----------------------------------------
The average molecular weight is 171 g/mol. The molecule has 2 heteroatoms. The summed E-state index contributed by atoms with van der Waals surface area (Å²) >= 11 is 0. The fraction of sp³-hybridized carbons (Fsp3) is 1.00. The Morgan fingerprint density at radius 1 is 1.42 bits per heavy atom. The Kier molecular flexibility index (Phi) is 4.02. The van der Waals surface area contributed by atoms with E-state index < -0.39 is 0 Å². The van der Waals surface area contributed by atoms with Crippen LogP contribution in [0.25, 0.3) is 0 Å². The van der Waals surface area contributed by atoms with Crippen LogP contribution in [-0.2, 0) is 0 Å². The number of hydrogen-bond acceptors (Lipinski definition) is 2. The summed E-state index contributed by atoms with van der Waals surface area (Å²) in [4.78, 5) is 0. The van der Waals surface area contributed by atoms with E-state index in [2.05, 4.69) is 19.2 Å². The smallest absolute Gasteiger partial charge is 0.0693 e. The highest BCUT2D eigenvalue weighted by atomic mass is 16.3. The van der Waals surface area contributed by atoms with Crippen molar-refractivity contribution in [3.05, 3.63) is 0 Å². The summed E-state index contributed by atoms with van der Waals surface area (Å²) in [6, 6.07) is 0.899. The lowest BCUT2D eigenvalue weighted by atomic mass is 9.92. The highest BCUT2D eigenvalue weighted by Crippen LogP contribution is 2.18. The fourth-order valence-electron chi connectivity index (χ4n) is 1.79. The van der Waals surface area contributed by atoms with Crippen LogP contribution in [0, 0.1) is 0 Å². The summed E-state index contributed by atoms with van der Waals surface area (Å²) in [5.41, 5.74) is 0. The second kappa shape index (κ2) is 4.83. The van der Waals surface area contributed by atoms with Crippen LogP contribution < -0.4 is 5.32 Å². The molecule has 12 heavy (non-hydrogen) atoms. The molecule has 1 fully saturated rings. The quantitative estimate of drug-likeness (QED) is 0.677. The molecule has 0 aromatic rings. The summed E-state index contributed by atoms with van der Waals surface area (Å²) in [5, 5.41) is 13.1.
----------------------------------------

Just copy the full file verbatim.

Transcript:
The average molecular weight is 171 g/mol. The molecule has 2 heteroatoms. The summed E-state index contributed by atoms with van der Waals surface area (Å²) >= 11 is 0. The fraction of sp³-hybridized carbons (Fsp3) is 1.00. The Morgan fingerprint density at radius 1 is 1.42 bits per heavy atom. The Kier molecular flexibility index (Phi) is 4.02. The van der Waals surface area contributed by atoms with E-state index < -0.39 is 0 Å². The van der Waals surface area contributed by atoms with Crippen LogP contribution in [0.25, 0.3) is 0 Å². The van der Waals surface area contributed by atoms with Crippen LogP contribution in [-0.2, 0) is 0 Å². The number of hydrogen-bond acceptors (Lipinski definition) is 2. The summed E-state index contributed by atoms with van der Waals surface area (Å²) in [4.78, 5) is 0. The van der Waals surface area contributed by atoms with E-state index in [2.05, 4.69) is 19.2 Å². The smallest absolute Gasteiger partial charge is 0.0693 e. The highest BCUT2D eigenvalue weighted by atomic mass is 16.3. The van der Waals surface area contributed by atoms with Crippen molar-refractivity contribution in [3.05, 3.63) is 0 Å². The summed E-state index contributed by atoms with van der Waals surface area (Å²) in [6, 6.07) is 0.899. The lowest BCUT2D eigenvalue weighted by atomic mass is 9.92. The highest BCUT2D eigenvalue weighted by Crippen LogP contribution is 2.18. The fourth-order valence-electron chi connectivity index (χ4n) is 1.79. The van der Waals surface area contributed by atoms with Crippen LogP contribution in [0, 0.1) is 0 Å². The summed E-state index contributed by atoms with van der Waals surface area (Å²) in [5.41, 5.74) is 0. The second kappa shape index (κ2) is 4.83. The van der Waals surface area contributed by atoms with Crippen LogP contribution < -0.4 is 5.32 Å². The molecule has 12 heavy (non-hydrogen) atoms. The molecule has 1 fully saturated rings. The quantitative estimate of drug-likeness (QED) is 0.677. The molecule has 0 aromatic rings. The summed E-state index contributed by atoms with van der Waals surface area (Å²) in [5, 5.41) is 13.1.